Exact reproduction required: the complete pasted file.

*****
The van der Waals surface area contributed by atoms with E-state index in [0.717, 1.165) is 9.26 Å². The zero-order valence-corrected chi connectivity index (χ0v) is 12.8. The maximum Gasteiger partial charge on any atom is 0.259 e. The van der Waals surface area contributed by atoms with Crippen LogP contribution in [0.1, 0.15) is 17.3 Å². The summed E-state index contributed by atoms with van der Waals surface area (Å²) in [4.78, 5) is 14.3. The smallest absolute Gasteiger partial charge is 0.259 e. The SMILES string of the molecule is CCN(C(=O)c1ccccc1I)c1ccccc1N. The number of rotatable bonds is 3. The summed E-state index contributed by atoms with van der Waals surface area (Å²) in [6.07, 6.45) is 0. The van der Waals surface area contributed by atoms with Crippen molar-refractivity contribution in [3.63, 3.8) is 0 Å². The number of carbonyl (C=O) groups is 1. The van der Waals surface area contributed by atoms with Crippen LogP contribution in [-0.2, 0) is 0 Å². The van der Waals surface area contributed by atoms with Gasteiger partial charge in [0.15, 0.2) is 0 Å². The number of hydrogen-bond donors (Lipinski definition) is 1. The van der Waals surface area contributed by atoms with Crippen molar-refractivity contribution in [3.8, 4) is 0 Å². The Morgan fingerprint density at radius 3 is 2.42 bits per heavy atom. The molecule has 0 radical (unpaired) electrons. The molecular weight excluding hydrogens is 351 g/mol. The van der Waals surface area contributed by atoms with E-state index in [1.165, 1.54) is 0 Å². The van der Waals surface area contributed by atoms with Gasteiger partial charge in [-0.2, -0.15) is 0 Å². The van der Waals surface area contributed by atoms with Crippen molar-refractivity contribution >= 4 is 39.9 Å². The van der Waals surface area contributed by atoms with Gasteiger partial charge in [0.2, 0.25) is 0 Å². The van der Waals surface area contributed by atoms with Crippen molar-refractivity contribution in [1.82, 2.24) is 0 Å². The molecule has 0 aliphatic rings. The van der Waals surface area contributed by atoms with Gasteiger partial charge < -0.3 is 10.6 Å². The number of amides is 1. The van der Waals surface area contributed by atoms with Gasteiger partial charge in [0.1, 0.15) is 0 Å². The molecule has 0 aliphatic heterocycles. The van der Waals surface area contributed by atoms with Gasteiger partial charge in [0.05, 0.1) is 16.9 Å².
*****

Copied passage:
The van der Waals surface area contributed by atoms with E-state index in [0.717, 1.165) is 9.26 Å². The zero-order valence-corrected chi connectivity index (χ0v) is 12.8. The maximum Gasteiger partial charge on any atom is 0.259 e. The van der Waals surface area contributed by atoms with Crippen LogP contribution in [0.1, 0.15) is 17.3 Å². The summed E-state index contributed by atoms with van der Waals surface area (Å²) in [4.78, 5) is 14.3. The smallest absolute Gasteiger partial charge is 0.259 e. The SMILES string of the molecule is CCN(C(=O)c1ccccc1I)c1ccccc1N. The number of rotatable bonds is 3. The summed E-state index contributed by atoms with van der Waals surface area (Å²) in [6.07, 6.45) is 0. The van der Waals surface area contributed by atoms with Crippen molar-refractivity contribution in [3.63, 3.8) is 0 Å². The number of carbonyl (C=O) groups is 1. The van der Waals surface area contributed by atoms with Crippen LogP contribution in [-0.2, 0) is 0 Å². The van der Waals surface area contributed by atoms with Gasteiger partial charge in [0.15, 0.2) is 0 Å². The number of hydrogen-bond donors (Lipinski definition) is 1. The van der Waals surface area contributed by atoms with Crippen molar-refractivity contribution in [3.8, 4) is 0 Å². The Morgan fingerprint density at radius 3 is 2.42 bits per heavy atom. The molecule has 0 radical (unpaired) electrons. The molecular weight excluding hydrogens is 351 g/mol. The van der Waals surface area contributed by atoms with E-state index in [1.165, 1.54) is 0 Å². The van der Waals surface area contributed by atoms with Gasteiger partial charge in [-0.2, -0.15) is 0 Å². The van der Waals surface area contributed by atoms with Crippen molar-refractivity contribution >= 4 is 39.9 Å². The van der Waals surface area contributed by atoms with Gasteiger partial charge in [0.2, 0.25) is 0 Å². The van der Waals surface area contributed by atoms with Crippen molar-refractivity contribution in [1.82, 2.24) is 0 Å². The molecule has 0 aliphatic rings. The van der Waals surface area contributed by atoms with Gasteiger partial charge < -0.3 is 10.6 Å². The number of amides is 1. The van der Waals surface area contributed by atoms with Gasteiger partial charge in [0.1, 0.15) is 0 Å². The molecule has 0 aliphatic heterocycles. The van der Waals surface area contributed by atoms with Gasteiger partial charge in [0.05, 0.1) is 16.9 Å².